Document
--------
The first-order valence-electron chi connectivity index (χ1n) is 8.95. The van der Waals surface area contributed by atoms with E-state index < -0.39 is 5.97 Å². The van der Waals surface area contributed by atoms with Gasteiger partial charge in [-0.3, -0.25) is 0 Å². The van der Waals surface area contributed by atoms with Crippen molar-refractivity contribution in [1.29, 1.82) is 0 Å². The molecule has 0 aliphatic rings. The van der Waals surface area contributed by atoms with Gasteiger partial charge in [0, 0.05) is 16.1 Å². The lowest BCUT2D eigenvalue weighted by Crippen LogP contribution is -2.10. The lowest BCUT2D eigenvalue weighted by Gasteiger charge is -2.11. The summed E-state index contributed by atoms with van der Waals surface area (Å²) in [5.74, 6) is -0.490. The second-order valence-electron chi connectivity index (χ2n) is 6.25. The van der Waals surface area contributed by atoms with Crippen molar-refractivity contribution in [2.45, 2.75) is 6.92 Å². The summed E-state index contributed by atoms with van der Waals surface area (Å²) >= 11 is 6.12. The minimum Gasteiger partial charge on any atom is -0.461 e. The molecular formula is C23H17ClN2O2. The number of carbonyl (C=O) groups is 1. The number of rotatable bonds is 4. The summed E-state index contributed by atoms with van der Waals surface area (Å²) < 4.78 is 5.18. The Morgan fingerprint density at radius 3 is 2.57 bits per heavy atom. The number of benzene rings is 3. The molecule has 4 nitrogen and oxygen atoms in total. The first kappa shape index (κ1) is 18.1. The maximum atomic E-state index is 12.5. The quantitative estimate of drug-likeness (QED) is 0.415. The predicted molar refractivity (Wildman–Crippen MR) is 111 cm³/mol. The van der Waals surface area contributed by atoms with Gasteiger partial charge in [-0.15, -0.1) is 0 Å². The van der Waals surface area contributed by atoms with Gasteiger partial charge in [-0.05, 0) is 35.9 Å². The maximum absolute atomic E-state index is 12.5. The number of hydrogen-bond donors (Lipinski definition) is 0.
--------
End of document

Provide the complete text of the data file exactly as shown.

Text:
The first-order valence-electron chi connectivity index (χ1n) is 8.95. The van der Waals surface area contributed by atoms with E-state index < -0.39 is 5.97 Å². The van der Waals surface area contributed by atoms with Gasteiger partial charge in [-0.3, -0.25) is 0 Å². The van der Waals surface area contributed by atoms with Crippen molar-refractivity contribution in [1.29, 1.82) is 0 Å². The molecule has 0 aliphatic rings. The van der Waals surface area contributed by atoms with Gasteiger partial charge in [0, 0.05) is 16.1 Å². The lowest BCUT2D eigenvalue weighted by Crippen LogP contribution is -2.10. The lowest BCUT2D eigenvalue weighted by Gasteiger charge is -2.11. The summed E-state index contributed by atoms with van der Waals surface area (Å²) in [5.74, 6) is -0.490. The second-order valence-electron chi connectivity index (χ2n) is 6.25. The van der Waals surface area contributed by atoms with Crippen molar-refractivity contribution in [2.45, 2.75) is 6.92 Å². The summed E-state index contributed by atoms with van der Waals surface area (Å²) >= 11 is 6.12. The minimum Gasteiger partial charge on any atom is -0.461 e. The molecular formula is C23H17ClN2O2. The number of carbonyl (C=O) groups is 1. The number of rotatable bonds is 4. The summed E-state index contributed by atoms with van der Waals surface area (Å²) < 4.78 is 5.18. The Morgan fingerprint density at radius 3 is 2.57 bits per heavy atom. The number of benzene rings is 3. The molecule has 4 nitrogen and oxygen atoms in total. The first kappa shape index (κ1) is 18.1. The maximum atomic E-state index is 12.5. The quantitative estimate of drug-likeness (QED) is 0.415. The predicted molar refractivity (Wildman–Crippen MR) is 111 cm³/mol. The van der Waals surface area contributed by atoms with Gasteiger partial charge in [-0.15, -0.1) is 0 Å². The van der Waals surface area contributed by atoms with Gasteiger partial charge in [-0.05, 0) is 35.9 Å². The maximum absolute atomic E-state index is 12.5. The number of hydrogen-bond donors (Lipinski definition) is 0.